According to a 2009 study in Fertility and Sterility, frequent intake of high fat foods like meat or milk may negatively affect semen quality, while some fruits and vegetables can maintain or improve semen quality.

Increased saturated fat intake by 5% is associated with 38% lower sperm count. Increased consumption of xenobiotics, mainly xenoestrogens or certain anabolic steroids, are associated with poor semen quality. Xenoestrogens can accumulate in fat-rich foods, such as meat, and may be partly responsible for the decline in semen quality. 

Frequent intake of fatty foods like meat and dairy may negatively affect semen quality in humans.

5. Increased intake of antioxidants 

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Crowding out the consumption of animal based foods, which lack antioxidants, typically means eating more antioxidant-rich fruits and vegetables and less saturated fat. A 2011 study in Fertility and Sterility found that higher intake of antioxidants and micronutrients have a positive impact on sperm quality. It also found that intake of vegetables led to a higher implantation chance.  Additionally, dietary antioxidants have been shown to help reduce sperm DNA damage.

But does soy increase infertility?

Many men on plant-based diets are likely to consume more soy products, such as tofu, tempeh, edamame and soy milk. You might have heard rumors about soy and male infertility and think you or your male partner should avoid soy while trying to conceive. 

The study that generated this concern was a 2008 study in the Journal of Human Reproduction. While the media reported that increased soy consumption decreased sperm concentration, it failed to mention the other details. Soy appears to stimulate the prostate to create more ejaculate fluid. Increased soy consumption appears to increase the volume of ejaculate fluid, but does not impact the actual number of sperm. 

According to a 2010 study published in Fertility and Sterility, consumption of soy protein of low or high isoflavone content does not adversely affect semen quality in a sample of healthy adult men. Additionally, a meta-analysis in the same journal showed that soy foods and isoflavone supplements from soy do not affect testosterone levels in men.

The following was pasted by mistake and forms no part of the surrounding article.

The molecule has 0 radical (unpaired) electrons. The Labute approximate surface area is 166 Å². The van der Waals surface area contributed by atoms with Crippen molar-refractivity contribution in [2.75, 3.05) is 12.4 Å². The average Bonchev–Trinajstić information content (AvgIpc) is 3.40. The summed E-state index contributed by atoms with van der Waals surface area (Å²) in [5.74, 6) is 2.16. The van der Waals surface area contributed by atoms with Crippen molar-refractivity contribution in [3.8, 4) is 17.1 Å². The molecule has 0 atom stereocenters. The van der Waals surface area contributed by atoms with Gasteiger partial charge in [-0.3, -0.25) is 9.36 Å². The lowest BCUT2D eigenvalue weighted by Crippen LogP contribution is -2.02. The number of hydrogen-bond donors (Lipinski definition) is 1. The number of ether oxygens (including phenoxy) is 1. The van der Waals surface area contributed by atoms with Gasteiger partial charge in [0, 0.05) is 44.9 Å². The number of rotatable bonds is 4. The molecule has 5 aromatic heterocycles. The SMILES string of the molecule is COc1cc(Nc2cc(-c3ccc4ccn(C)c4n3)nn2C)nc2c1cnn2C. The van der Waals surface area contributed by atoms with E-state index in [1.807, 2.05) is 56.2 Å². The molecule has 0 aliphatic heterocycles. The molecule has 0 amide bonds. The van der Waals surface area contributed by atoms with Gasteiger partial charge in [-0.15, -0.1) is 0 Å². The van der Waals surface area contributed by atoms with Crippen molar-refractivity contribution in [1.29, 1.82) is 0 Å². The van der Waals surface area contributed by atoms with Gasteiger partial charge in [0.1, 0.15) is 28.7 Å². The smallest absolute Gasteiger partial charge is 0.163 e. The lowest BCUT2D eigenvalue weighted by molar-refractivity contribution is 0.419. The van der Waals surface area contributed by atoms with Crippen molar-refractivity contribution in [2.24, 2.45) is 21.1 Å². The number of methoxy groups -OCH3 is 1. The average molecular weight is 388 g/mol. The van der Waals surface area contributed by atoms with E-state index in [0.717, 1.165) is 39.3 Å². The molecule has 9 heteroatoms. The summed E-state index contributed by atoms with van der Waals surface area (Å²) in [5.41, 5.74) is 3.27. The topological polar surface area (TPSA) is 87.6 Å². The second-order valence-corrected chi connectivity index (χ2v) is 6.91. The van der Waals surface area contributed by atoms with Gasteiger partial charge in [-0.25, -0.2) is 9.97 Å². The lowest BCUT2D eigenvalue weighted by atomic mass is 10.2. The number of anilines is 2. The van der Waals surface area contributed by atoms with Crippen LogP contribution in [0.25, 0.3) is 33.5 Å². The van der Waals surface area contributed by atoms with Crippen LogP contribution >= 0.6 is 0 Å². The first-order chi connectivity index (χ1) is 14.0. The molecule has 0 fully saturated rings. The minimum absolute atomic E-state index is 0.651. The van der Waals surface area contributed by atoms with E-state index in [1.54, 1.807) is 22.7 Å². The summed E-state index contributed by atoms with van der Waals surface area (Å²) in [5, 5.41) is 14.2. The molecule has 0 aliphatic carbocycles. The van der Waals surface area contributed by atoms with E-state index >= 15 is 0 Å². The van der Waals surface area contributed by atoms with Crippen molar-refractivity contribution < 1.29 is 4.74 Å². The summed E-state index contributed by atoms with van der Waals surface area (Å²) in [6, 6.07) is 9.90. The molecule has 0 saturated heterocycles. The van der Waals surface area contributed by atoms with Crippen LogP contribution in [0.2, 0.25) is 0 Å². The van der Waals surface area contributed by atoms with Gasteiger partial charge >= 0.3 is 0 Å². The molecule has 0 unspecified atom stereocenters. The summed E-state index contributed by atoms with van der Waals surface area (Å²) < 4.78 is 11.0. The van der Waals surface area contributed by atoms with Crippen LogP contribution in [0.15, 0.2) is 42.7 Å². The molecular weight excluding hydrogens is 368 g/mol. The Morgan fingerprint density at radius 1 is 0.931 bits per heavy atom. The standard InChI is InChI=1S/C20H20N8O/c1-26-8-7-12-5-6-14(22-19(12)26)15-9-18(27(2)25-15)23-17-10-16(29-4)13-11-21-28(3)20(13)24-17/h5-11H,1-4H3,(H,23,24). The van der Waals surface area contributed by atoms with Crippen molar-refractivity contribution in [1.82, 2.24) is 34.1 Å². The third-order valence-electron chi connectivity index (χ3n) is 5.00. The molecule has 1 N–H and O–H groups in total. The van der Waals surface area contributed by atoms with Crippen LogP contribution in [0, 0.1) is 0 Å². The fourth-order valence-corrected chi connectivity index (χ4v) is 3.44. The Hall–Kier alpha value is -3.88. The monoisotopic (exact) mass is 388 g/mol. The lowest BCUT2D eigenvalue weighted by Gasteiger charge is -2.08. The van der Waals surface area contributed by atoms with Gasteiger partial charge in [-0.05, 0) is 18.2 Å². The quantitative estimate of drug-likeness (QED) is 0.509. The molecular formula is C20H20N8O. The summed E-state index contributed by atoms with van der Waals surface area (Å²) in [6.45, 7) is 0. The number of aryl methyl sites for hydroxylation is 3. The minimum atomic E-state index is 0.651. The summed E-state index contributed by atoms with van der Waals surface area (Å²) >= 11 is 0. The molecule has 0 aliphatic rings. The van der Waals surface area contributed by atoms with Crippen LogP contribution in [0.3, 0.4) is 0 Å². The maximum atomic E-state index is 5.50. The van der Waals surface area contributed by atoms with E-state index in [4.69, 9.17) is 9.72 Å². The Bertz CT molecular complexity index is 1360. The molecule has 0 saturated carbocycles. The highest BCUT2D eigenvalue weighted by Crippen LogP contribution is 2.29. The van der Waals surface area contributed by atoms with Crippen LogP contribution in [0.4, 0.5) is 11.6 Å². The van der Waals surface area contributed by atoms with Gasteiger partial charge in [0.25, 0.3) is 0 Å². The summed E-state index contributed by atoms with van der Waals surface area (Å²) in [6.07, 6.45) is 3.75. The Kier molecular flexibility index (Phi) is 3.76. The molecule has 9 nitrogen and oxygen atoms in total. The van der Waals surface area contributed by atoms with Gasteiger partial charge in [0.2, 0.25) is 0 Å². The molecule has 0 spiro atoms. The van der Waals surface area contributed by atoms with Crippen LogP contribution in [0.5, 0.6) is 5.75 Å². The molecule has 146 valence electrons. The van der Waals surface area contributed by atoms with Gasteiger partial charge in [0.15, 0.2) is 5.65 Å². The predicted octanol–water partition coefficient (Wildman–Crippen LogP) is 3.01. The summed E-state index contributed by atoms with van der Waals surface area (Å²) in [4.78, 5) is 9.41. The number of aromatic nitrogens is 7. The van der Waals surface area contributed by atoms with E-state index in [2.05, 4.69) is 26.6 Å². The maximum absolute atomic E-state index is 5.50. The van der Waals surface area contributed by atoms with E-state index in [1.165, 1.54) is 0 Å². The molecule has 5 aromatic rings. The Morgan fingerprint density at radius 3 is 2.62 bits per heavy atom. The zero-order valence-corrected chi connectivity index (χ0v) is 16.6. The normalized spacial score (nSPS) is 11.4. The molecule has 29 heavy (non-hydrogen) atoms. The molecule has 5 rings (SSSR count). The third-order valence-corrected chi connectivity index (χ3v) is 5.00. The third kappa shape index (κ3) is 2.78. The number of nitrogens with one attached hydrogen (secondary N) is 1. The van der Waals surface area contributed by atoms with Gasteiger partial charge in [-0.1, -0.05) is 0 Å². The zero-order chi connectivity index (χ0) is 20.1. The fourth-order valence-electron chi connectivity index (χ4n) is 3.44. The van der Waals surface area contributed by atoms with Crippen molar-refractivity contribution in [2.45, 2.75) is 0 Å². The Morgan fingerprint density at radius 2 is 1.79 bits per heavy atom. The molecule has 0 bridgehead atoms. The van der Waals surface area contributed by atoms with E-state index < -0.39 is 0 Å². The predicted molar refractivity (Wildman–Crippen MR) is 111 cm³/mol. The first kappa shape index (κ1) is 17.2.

Finally, a 2015 study found that soy consumption was unrelated to IVF treatment outcomes, further suggesting that soy may have little to no impact on overall sperm quality. 

Other lifestyle factors to increase fertility

Plant-based diets have also been shown to be effective in reducing the risk of becoming overweight or obese, as well as aiding in weight loss.  In this way, plant-based diets also indirectly increase fertility, as being overweight or obese has a strong negative impact on fertility.

Other lifestyle factors that can negatively impact fertility include smoking, excessive alcohol consumption, use of recreational drugs and maternal and paternal obesity. Additionally, increased consumption of foods with high glycemic index and trans fats are associated with higher risk of ovulatory infertility. 

Of course, in addition to adopting a plant based diet, be sure to take B12, vitamin D, and any prenatal vitamins your doctor recommends to ensure the healthiest pregnancy possible. 

5 ways plant based diets and fertility are connected

So, now you can enumerate exactly how plant based diets and fertility are connected. Studies show that by improving ovulatory fertility, increasing sperm quality, avoidance of heavy metals, reduced saturated fat intake and increased antioxidant consumption, whole food plant based diets can help increase your fertility.

And if anyone challenges your decision to adopt a whole food plant based vegan diet prior to conceiving, have this fact up your sleeve: “It is the position of the Academy of Nutrition and Dietetics that appropriately planned vegetarian, including vegan, diets are healthful, nutritionally adequate, and may provide health benefits for the prevention and treatment of certain diseases. These diets are appropriate for all stages of the life cycle, including pregnancy, lactation, infancy, childhood, adolescence, older adulthood, and for athletes.”

Whether for fertility, prevention of chronic disease, or sustainability, plant-based diets take the (vegan) cake.